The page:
Associate Justice Clarence Thomas of the United States Supreme Court visited Notre Dame Law School the week of February 3, 2014, serving as the James J. Clynes Visiting Chair in Judicial Ethics. Over the course of the week, Justice Thomas co-taught with Professor Richard W. Garnett an intensive seminar on “Religious Freedom and the Establishment Clause.”
Justice Thomas, Professor Garnett, and 24 NDLS students spent the week closely examining the Establishment Clause’s text and context, as well as a wide range of commentary and Court decisions dealing with church-state matters and religious freedom. In addition, three outstanding First Amendment scholars – Professor Vincent Munoz, of Notre Dame’s Political Science Department, Professor Philip Hamburger from Columbia Law School, and Dr. Donald Drakeman, author of Church, State, and Original Intent (Cambridge University Press 2010) – contributed to the seminar. The Law School’s Program on Church, State, and Society, which Professor Garnett directs, co-sponsored these scholars’ visits.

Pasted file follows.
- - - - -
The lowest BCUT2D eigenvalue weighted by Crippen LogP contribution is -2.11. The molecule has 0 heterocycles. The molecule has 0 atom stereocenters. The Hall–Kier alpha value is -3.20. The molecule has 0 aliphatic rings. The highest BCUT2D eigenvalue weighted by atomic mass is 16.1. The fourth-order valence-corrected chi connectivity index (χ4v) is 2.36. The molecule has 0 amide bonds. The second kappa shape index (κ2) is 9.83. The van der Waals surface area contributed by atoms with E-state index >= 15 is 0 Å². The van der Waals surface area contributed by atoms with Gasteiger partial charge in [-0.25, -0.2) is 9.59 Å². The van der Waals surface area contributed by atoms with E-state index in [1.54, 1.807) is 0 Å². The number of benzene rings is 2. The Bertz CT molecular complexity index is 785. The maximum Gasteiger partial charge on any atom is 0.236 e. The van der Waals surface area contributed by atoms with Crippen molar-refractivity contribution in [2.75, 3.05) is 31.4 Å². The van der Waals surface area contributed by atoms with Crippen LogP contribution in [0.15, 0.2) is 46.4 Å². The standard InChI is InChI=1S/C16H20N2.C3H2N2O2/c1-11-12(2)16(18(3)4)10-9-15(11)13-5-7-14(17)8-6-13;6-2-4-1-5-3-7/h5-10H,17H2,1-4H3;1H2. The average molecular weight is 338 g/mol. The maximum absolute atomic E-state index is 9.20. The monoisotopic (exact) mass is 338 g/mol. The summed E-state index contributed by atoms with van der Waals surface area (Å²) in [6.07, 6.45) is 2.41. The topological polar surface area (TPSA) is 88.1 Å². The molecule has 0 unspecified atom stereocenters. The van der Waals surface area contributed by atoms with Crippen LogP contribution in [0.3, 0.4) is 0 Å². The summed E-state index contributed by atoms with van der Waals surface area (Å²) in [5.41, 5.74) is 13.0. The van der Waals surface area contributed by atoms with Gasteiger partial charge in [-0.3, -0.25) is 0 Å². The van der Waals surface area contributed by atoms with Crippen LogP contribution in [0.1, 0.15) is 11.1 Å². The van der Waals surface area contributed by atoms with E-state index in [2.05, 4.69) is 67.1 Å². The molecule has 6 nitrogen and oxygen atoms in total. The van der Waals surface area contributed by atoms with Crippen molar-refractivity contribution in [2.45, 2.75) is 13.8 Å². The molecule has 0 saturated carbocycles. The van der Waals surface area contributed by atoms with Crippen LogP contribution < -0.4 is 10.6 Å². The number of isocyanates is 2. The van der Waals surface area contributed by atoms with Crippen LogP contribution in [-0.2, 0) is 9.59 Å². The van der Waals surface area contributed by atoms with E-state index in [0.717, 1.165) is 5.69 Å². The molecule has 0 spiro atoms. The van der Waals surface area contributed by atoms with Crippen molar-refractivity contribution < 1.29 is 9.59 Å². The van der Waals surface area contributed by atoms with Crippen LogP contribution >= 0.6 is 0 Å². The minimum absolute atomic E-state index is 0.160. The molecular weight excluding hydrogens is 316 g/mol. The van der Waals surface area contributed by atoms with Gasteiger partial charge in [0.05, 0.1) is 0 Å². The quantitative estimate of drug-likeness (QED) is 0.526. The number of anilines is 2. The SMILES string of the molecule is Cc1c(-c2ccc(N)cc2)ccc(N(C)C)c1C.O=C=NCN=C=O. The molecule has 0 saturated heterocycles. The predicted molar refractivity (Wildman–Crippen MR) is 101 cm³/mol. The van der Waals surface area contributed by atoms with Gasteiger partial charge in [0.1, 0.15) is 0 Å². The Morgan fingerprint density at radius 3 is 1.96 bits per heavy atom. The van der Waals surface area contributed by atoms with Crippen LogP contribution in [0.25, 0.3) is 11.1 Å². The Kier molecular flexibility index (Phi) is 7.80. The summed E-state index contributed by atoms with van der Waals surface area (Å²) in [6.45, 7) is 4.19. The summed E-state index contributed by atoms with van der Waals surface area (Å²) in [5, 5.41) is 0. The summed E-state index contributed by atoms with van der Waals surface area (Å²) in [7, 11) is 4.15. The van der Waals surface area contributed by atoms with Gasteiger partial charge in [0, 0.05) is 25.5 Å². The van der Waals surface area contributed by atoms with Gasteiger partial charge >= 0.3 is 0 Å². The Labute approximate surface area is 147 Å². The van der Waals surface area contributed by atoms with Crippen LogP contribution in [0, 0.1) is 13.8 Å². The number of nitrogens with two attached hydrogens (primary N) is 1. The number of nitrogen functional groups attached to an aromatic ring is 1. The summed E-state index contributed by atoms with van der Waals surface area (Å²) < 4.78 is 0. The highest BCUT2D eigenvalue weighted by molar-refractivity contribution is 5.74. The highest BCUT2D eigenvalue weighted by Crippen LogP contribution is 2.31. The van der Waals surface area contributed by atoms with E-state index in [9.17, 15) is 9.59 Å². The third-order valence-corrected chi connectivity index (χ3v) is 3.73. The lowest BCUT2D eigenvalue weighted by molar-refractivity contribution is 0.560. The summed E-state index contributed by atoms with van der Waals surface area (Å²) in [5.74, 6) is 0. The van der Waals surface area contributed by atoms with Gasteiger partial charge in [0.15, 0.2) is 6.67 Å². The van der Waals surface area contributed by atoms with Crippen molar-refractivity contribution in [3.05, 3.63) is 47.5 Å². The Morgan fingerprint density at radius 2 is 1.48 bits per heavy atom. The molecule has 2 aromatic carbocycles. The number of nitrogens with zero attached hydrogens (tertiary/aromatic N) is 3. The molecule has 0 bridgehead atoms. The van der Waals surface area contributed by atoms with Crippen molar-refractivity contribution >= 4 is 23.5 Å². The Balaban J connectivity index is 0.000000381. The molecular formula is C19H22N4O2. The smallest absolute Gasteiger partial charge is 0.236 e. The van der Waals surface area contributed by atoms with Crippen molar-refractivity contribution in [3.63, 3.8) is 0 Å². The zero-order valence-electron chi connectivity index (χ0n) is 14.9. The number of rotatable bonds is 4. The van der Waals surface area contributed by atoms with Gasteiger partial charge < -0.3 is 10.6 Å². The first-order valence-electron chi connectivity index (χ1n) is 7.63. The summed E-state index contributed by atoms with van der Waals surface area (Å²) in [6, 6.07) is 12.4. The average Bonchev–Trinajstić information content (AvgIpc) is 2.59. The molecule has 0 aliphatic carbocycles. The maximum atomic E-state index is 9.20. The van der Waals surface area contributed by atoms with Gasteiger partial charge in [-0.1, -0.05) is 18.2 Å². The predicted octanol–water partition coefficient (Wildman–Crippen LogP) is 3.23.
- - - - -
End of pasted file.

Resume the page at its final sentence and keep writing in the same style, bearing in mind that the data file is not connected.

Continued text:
Dean Nell Jessup Newton noted that, “During the Justice’s previous visit to Notre Dame, he expressed an interest in returning to campus for this particular course. We were honored and delighted by his interest, and the seminar was an incredible opportunity and experience for the students.”
One of the students in the course, Sarah Quinn, remarked that “the opportunity to engage in deep discussion about religious freedom with Justice Clarence Thomas, along with Professor Garnett and other Establishment Clause scholars, is exactly the type of experience that makes Notre Dame a truly special place to be a student. Justice Thomas challenged us to rethink Establishment Clause precedent, welcomed differing perspectives and criticisms, and helped each of us develop a much deeper understanding of the interaction between church and state.”
In addition to teaching the course, Justice Thomas met with dozens of students and was a guest-lecturer in a first-year Constitutional Law course, as well as the upper-level Constitutional Criminal Procedure class.
"Justice Thomas’s dedication to students and his obvious concern for them was striking and inspiring. His conversations with them and remarks to them are more about finding balance and happiness in life, and about integrating one’s ideals, work, and faith, than about legal cases or political debates," said Garnett.